Steve & Cindy Underwood's 1941 Willys Coupe
(from Volume 13, Issue 147)

As auto enthusiasts we inevitably wind up loving a very wide variety of cars and trucks, but there is also no denying that certain makes, models and years have more of a natural “Wow” factor inherent to them as you wander through a car show. This can be different for each individual, but many classic cars have a very universal appeal that everyone tends to like. Their lines just seem to flow gracefully in stock form, and when given a little tweaking sometimes they just get even better as hot rods. A good example would be Steve and Cindy Underwood’s Brooksville, Florida based 1941 Willys Coupe. The original designers at Willys did a good job back in 1941, but in the many decades since then street rodders and drag racers have been using it as a palate to showcase their individuality - and at the same time bringing out the car’s alter ego of a mean and nasty hot rod.

Steve Underwood told us he has roots in both street rodding and drag racing, having built a Super Comp Altered in the past. He was exposed to drag racing and hot rods by the influence of his older brother Russ Underwood, and the desire grew even more intense once Steve had the opportunity to race with his brother’s help. Since those days on the track he has turned his interest to the street, and in the past Steve and his friend, James Yohn, have built two 1934 Chevy Sedans, and before that it was a 1952 Chevy Pickup and a 1931 Ford Coupe.

Steve told us that the exciting start of his 1941 Willys Coupe project was the car being unloaded off the trailer with wooden mock-up wheels. He couldn’t wait to start gathering the “necessities” to build the Willys of his dreams! For the car’s construction Steve turned to his friend James Yohn and his two sons. Every night after working a full time job James and his sons (future street rodders, of course) would find their way into the garage to work on the Willys. The boys could not wait to fire the engine and light up the tires, but patience was also part of the learning process as the project took two years to complete.

At the heart of the car is an Outlaw Stage II frame, which has a Mustang II style front end by Fat Man, and an Air Ride Technology system to get that great ground-hugging look when parked, yet be able to raise up to a safe driving height when it is time to hit the road (figuratively, not literally). An Outlaw Performance fiberglass body sits atop the frame, and now features one piece taillights molded into the body.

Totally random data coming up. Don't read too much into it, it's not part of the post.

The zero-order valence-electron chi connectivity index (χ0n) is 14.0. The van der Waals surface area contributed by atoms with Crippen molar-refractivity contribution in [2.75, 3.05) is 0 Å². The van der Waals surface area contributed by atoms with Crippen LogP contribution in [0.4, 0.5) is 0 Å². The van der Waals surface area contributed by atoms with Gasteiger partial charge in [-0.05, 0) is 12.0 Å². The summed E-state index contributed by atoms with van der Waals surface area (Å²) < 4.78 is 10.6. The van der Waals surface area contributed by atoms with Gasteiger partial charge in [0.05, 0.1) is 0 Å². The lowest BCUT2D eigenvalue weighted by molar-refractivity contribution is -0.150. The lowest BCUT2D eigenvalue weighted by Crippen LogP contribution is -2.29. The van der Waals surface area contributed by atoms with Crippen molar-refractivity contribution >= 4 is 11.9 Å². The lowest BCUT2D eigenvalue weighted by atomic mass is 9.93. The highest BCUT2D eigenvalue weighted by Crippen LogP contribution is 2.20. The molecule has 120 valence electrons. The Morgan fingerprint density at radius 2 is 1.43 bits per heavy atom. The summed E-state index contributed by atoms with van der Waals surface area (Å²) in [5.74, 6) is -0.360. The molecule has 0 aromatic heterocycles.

Steve’s daughter, Krista, had a hand in picking what is arguably the most attention getting thing about the car....the color scheme. It consists of PPG black on the bottom, wild and vibrant House Of Kolors green up top, and a tasteful gray graphic to divide the two, with all the paint and body work being performed by Tommy Lewis of Tommy’s Elite Rides in Brooksville. Add in a set of Billet Specialties rims and that low Air Ride stance, and you have one sinister looking Willys from the outside.

On the inside things are more civil, thanks to the black leather upholstery with suede inserts, an Ididit tilt steering column, Total Performance gauges, and a neat center console design that “bridges” the gap from the dash to between the seats with a curved open air space underneath.
Under the hood you’ll find a potent 502 Chevy Ramjet engine by Street & Performance, which has been treated to tons of polished and plated parts to please the eye. Power is routed rearward by a 700R4 overdrive automatic, and ultimately winds up at the 4-link located 9 inch Ford rear end fitted with 3.50:1 gears.

In going to car shows since its completion, their Willys has drawn admiration along the way, resulting in awards like the Peak Antifreeze “Definition Of Kool”, the Super Chevy “Award Of Excellent Workmanship”, and PPG’s “Outstanding Use Of Color”. Steve and Cindy Underwood enjoy street rodding together, have met many great people, and have gained new friends along the way. That seems to be a universal sentiment among enthusiasts, that the people you meet along the way are what really count. CN